seatec - Finnish marine technology review 2/2015 - Page 11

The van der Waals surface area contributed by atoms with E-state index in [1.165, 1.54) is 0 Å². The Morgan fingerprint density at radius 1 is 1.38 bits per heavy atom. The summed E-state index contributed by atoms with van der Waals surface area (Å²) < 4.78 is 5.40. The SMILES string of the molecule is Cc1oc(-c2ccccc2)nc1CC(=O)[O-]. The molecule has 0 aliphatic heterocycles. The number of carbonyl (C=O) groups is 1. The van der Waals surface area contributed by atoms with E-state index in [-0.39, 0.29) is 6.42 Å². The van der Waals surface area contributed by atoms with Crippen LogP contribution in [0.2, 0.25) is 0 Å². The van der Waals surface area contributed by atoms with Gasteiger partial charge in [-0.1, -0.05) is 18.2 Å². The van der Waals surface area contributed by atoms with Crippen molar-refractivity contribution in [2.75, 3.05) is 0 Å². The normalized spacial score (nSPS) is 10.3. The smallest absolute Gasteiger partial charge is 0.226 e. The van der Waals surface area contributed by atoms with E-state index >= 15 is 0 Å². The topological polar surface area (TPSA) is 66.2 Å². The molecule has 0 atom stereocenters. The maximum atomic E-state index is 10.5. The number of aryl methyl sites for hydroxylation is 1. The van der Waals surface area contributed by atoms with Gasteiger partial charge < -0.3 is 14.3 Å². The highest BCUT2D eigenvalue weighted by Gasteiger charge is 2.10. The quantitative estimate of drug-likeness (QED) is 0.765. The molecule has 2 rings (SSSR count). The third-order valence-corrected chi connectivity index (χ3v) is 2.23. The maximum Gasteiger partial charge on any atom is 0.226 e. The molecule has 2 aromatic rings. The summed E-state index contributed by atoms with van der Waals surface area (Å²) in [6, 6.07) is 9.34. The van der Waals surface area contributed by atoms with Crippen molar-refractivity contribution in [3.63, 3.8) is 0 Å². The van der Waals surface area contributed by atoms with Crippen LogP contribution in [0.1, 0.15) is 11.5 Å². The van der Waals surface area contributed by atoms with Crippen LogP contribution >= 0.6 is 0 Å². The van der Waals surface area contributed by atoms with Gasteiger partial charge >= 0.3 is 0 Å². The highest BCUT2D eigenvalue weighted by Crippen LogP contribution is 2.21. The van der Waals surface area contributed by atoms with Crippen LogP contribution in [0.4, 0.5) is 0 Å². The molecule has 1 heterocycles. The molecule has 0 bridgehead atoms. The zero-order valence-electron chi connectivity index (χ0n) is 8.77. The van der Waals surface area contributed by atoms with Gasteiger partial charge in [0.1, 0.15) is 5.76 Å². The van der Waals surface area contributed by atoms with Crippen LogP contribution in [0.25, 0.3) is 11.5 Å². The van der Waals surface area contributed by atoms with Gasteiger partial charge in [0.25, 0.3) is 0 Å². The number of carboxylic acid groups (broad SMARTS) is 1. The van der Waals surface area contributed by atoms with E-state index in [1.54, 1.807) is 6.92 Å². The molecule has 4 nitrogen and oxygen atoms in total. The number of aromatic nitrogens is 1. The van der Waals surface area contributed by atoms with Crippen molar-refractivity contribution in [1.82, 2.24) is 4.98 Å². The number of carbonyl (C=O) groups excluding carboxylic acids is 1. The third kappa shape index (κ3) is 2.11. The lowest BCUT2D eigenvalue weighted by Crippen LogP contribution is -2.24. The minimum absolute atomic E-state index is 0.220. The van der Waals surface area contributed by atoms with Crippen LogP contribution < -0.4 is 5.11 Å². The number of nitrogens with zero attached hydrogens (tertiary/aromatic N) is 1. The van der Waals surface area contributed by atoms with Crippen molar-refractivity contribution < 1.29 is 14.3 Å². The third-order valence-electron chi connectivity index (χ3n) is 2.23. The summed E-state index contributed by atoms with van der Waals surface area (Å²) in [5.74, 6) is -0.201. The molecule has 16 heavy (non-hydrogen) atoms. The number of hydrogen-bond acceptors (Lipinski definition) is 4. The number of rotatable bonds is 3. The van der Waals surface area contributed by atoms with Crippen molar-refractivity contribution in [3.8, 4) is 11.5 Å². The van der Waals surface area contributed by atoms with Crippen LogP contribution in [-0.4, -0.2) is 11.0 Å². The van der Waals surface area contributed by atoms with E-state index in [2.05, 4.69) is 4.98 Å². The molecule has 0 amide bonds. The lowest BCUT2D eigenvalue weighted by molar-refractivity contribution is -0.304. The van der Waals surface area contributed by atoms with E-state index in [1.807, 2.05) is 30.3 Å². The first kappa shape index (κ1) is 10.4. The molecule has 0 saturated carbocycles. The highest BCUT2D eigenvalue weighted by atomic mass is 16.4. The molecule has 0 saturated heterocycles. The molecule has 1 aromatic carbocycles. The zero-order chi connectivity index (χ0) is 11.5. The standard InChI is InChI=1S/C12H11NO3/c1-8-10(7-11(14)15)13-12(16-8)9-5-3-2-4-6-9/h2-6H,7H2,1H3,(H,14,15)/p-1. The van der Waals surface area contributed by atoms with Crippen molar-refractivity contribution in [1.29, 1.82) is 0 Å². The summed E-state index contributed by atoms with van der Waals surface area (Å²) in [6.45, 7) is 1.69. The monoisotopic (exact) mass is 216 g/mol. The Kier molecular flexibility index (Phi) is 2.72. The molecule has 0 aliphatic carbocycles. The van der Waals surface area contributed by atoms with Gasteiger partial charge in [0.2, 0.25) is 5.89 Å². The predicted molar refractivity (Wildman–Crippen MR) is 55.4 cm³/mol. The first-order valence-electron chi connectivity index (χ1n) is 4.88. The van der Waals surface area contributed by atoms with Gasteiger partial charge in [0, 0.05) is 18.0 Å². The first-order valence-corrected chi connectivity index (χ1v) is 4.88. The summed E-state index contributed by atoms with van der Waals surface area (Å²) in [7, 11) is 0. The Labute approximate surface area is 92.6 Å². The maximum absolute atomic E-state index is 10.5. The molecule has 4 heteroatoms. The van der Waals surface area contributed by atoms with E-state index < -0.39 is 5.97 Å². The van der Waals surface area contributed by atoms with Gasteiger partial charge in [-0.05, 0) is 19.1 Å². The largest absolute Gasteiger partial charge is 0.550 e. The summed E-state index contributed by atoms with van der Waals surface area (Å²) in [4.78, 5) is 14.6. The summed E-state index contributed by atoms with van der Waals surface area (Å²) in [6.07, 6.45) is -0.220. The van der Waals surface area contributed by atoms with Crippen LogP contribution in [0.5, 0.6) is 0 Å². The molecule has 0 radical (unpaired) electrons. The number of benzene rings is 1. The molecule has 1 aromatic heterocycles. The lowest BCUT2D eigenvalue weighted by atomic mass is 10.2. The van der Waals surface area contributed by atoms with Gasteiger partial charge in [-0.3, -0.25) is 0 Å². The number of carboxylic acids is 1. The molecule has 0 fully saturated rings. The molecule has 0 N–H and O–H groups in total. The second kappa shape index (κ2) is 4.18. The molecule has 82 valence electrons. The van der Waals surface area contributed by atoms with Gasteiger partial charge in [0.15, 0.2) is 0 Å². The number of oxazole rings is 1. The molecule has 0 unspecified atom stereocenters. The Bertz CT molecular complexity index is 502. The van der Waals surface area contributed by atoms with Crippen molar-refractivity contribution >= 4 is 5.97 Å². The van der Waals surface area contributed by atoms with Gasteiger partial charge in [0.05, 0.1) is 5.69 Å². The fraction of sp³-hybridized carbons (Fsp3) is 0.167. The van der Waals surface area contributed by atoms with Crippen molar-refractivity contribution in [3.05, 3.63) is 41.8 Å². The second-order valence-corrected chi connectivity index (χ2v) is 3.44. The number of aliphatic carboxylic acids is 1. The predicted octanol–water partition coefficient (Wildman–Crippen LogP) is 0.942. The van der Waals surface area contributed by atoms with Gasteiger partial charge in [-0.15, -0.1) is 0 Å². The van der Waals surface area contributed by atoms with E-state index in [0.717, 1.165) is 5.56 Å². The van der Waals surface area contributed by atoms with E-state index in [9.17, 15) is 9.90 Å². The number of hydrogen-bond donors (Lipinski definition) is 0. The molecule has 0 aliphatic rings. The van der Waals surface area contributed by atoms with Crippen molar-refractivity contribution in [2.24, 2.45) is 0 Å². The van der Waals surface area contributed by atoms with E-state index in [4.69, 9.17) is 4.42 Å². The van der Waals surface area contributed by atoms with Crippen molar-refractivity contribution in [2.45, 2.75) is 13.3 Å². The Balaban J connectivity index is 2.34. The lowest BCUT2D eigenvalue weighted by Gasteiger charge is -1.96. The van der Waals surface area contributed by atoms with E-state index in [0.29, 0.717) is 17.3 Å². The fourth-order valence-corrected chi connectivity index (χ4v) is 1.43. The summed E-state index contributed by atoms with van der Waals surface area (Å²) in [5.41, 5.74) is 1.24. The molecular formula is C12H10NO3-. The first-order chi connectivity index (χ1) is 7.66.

duo” that can handle just about any cruise ship order – or an entire series. Case in point: Meyer Turku handed over Mein Schiff 4 to TUI Cruises on May 8 (actually making it the first delivery with Meyer Werft as the sole owner) and the keel laying ceremony for Mein Schiff 5 will take place in June – as the production of Mein Schiff 6 will start. From the looks of it, Turku and Papenburg are putting out ships like hamburgers and order books are getting fat. The effectiveness and quality-orientation of Turku shipyard is what attracted the Germans in the first place. “While the shipyard’s technical assets and facilities are ageing, the crew working at the yard is worldclass,” Jan Meyer believes. “We saw people that were passionate and professional about shipbuilding. Put together with our Papenburg shipyard, we felt that this was a great combination for future success.” Arriving in Turku, the Germans found that Turku shipyard shared the same emphasis on making the best possible product. There were differences in the processes, sure, but this was perceived as an opportunity to learn: “We felt – and still do – that we can have the best of both worlds.” COMMON GROUND Also, there has been no real culture clash to speak of. Germans and Finns seem quite similar in the sense that they focus on the business at hand and work hard to overcome problems and get results. “I keep hearing that Finns are very quiet, but people don’t talk very much where I come from in Germany, either,” Meyer laughs. As Meyer Werft had previously used Finnish subcontractors for a long, long time, there was already some familiarity with the Finnish mentality – so this acquisition was no leap into total unknown. But what about the reputation of both Germany and Finland as technologyoriented and engineer-driven? - Jan Meyer admits that Germany’s industrial roots run deep, but he still feels that the engineering mindset is stronger in Finl